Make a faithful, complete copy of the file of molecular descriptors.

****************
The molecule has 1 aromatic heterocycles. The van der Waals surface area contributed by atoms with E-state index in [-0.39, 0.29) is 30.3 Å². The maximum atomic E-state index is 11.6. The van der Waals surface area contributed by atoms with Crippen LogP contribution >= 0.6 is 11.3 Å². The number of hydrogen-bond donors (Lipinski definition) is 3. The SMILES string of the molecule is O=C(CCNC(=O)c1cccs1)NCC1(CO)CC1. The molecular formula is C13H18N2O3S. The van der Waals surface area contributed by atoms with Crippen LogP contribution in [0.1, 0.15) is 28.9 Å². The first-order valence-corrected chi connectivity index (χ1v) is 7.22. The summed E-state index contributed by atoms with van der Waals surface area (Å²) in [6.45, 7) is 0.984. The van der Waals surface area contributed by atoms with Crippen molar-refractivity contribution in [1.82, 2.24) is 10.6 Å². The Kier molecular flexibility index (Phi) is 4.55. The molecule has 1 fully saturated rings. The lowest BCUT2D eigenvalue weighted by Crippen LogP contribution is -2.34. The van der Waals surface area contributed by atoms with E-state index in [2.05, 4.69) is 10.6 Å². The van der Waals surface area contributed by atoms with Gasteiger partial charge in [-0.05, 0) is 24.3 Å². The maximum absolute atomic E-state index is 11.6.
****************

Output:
The molecule has 1 aromatic heterocycles. The van der Waals surface area contributed by atoms with E-state index in [-0.39, 0.29) is 30.3 Å². The maximum atomic E-state index is 11.6. The van der Waals surface area contributed by atoms with Crippen LogP contribution >= 0.6 is 11.3 Å². The number of hydrogen-bond donors (Lipinski definition) is 3. The SMILES string of the molecule is O=C(CCNC(=O)c1cccs1)NCC1(CO)CC1. The molecular formula is C13H18N2O3S. The van der Waals surface area contributed by atoms with Crippen LogP contribution in [0.1, 0.15) is 28.9 Å². The first-order valence-corrected chi connectivity index (χ1v) is 7.22. The summed E-state index contributed by atoms with van der Waals surface area (Å²) in [6.45, 7) is 0.984. The van der Waals surface area contributed by atoms with Crippen molar-refractivity contribution in [1.82, 2.24) is 10.6 Å². The Kier molecular flexibility index (Phi) is 4.55. The molecule has 1 fully saturated rings. The lowest BCUT2D eigenvalue weighted by Crippen LogP contribution is -2.34. The van der Waals surface area contributed by atoms with E-state index in [2.05, 4.69) is 10.6 Å². The van der Waals surface area contributed by atoms with Gasteiger partial charge in [-0.05, 0) is 24.3 Å². The maximum absolute atomic E-state index is 11.6.